Mr. Daniel and Susan Caffrey of 11 Spring Street appeared before the Board to present their case.

 

Mr. Kosik asked if a copy of the approved (by the state) waste disposal system was on file.  He also asked if they had a certified plan from the Health Officer for the (subsurface waste disposal) septic system to ensure it was in good working condition and that the lot could accommodate the combined flows of the existing structure and accessory dwelling. 

 

Ms. Susan Caffrey informed that they had received the plan today, but it had not been signed off on yet by the Town Health Officer or the state.  She said they would submit tonight. 

 

Mr. Gleason asked if a new septic system would be put in.  Mr. Daniel Caffrey answered no.  He said the plan showed the back up plan in case of failure of the existing.  Mr. Gleason asked how many bedrooms the existing system was rated for.  Ms. Caffrey said three.  Mr. Gleason asked how many bedrooms the existing house currently had.  Ms. Caffrey answered three. 

 

Mr. LaPolice noted there were two issues to be addressed: 1) undersized system needed certification by Health Officer, and 2) plan needed to be submitted that shows new septic in the event of failure of the existing.  

 

Mr. Hennessey asked what the total square feet of the accessory unit would be.  Mr. Caffrey said 543’, but the actual living space would not be over 500 square feet.  Mr. Hennessey believed the footprint was over 543 square feet, not including the second bathroom. 

 

Mr. Gleason clarified that the calculations shown on the plan equaled approximately 559 square feet.  There was further discussion regarding how the living space was calculated. 

 

Mr. Kosik suggested granting a continuance until next month’s meeting.  Mr. Gleason noted that the following issues should be rectified before the next meeting: 1) certification from the Health Officer; 2) approved plan from the state; and 3) specific dimensions of addition which show the accessory dwelling to be within 500 square feet. 

 

MOTION:

(Gleason/Hennessey) To continue the hearing until next month’s meeting (April 9, 2001) with the following issues to be resolved: 1) existing septic system certified from the Health Officer; 2) new septic system approved plan from the state; and 3) specific dimensions of addition which show the accessory dwelling to be within 500 square feet.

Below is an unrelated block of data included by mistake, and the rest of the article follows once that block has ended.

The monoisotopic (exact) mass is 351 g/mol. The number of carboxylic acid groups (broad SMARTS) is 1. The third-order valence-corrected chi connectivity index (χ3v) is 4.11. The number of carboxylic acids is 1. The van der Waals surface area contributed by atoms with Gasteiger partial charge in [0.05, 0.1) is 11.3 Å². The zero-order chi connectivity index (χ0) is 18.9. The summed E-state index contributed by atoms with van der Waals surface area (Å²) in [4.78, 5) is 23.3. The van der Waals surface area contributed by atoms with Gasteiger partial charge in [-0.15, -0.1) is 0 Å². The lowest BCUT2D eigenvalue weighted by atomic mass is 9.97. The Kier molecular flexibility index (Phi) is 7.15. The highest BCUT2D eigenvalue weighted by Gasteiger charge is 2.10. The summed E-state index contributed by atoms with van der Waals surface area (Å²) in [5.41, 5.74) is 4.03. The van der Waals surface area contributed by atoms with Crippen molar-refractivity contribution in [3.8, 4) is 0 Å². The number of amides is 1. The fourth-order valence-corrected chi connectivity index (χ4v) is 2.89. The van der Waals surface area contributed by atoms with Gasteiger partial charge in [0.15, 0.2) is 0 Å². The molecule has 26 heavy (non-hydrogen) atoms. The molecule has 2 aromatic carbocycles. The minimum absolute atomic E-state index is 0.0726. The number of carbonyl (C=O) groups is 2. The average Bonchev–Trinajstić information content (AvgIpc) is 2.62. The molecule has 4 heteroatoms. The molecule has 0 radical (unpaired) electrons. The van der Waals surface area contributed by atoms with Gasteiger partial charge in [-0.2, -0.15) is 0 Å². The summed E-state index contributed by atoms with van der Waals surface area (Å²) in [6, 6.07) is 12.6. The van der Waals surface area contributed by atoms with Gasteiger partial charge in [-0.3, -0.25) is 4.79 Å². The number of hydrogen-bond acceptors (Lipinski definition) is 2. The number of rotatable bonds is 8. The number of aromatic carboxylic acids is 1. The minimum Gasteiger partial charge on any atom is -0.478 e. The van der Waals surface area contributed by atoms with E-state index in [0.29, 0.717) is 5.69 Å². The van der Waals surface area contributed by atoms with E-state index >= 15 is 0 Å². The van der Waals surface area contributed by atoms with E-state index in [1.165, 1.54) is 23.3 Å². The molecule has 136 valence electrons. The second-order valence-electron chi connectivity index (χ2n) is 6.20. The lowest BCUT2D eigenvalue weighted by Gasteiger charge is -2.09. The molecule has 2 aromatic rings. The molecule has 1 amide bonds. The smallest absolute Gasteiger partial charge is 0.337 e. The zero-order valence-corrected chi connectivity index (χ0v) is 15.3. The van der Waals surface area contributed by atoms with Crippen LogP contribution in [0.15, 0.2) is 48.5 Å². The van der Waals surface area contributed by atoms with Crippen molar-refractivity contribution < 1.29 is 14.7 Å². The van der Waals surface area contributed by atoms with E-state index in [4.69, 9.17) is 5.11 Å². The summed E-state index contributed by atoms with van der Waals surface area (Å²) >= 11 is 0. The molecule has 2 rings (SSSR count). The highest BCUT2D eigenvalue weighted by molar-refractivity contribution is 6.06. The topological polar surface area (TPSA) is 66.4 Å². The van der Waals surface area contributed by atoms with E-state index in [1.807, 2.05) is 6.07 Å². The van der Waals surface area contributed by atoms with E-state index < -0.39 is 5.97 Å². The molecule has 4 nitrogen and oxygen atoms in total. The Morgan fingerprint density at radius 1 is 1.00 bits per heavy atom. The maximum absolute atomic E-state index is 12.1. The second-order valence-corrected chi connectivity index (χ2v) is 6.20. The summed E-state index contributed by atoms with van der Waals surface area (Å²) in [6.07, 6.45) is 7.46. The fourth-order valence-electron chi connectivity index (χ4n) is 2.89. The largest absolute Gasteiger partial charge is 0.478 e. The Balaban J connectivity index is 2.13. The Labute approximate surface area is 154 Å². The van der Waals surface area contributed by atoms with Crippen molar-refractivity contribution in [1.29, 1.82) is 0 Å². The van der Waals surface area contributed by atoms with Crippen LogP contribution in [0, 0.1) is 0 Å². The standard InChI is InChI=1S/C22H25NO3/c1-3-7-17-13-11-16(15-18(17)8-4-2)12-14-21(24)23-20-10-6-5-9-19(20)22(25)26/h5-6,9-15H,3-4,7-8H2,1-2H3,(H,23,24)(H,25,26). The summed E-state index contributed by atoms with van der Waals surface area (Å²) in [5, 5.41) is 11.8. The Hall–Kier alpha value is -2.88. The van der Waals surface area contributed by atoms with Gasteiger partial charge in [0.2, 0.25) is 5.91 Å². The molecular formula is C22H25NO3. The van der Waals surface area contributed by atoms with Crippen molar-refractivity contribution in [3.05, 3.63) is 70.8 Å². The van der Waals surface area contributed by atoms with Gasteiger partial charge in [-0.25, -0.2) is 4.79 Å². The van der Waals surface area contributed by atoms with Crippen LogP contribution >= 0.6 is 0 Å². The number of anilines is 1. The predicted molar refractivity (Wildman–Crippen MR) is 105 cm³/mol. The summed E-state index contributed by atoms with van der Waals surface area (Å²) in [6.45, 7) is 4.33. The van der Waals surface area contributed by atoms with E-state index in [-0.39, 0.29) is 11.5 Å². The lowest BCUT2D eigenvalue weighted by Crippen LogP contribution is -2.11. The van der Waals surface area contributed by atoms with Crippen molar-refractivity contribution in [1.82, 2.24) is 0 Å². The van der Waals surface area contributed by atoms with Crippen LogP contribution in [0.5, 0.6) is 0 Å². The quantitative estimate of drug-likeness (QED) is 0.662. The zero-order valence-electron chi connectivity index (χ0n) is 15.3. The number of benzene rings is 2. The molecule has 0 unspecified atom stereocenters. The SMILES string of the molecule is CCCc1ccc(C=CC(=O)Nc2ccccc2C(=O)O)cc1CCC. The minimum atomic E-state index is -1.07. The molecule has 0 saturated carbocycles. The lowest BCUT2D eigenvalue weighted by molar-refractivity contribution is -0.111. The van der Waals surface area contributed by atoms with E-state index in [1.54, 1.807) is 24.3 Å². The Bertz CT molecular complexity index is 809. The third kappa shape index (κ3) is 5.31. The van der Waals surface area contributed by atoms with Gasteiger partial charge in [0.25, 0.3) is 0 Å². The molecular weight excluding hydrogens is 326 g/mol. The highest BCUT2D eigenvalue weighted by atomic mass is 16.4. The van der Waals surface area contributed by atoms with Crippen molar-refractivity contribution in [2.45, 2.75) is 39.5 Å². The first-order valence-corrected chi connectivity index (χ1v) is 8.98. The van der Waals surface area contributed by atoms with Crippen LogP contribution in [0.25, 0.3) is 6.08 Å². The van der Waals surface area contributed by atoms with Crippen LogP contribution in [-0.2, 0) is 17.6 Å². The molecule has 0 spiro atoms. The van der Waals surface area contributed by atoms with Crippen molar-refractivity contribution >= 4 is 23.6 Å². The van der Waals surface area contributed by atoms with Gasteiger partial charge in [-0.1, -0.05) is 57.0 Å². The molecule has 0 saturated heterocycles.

VOTE:

(5 - 0 - 0) The motion carries to continue the hearing until April 9, 2001.

 

THE CASE WAS CONTINUED UNTIL APRIL 9, 2001

 

Case #2196 - ML 10-315/PPS Trust - 70 Bridge Street - Seeking a Variance to Article XI Section 307-65 and 307-69 to permit a ground sign with maximum sign area of 150’

 

Mr. LaBonte read aloud the list of abutters.  There were no abutters present, which did not have their name, read.

 

Mr. Hennessey asked if an electronic sign was being proposed.  Mr. Rick Hammar informed that the sign was internally illuminated with a proposed electronic message.  He explained that they were only requesting the square footage, not the electronic sign (which would be less than 50% of the total signage of the sign to meet the regulation).

 

Mr. Hennessey stepped down, due to conflict.  Mr. Kosik explained that without Mr. Hennessey, the Board was now a four-member Board and three yes votes would be needed to have the Variance granted.  He gave the applicant the opportunity to either proceed, or postpone until the next meeting on April 9, 2001. 

The applicant (Mr. Don Nichols) decided to proceed with the four-member Board.

 

Mr. Rick Hammar of Pelham read the criteria aloud as follows:

 

Item #1.  There will be no decrease in the value of the surrounding properties: The proposed signage will be aesthetically pleasing and add to the property thus having no adverse effect on surrounding properties.

 

Item #2.  It is in the public interest: a) The proposed signage will allow for clear identification of the various businesses located at the address; b) add to the taxes being paid; c) public services messages will be freely displayed on the electronic reader board.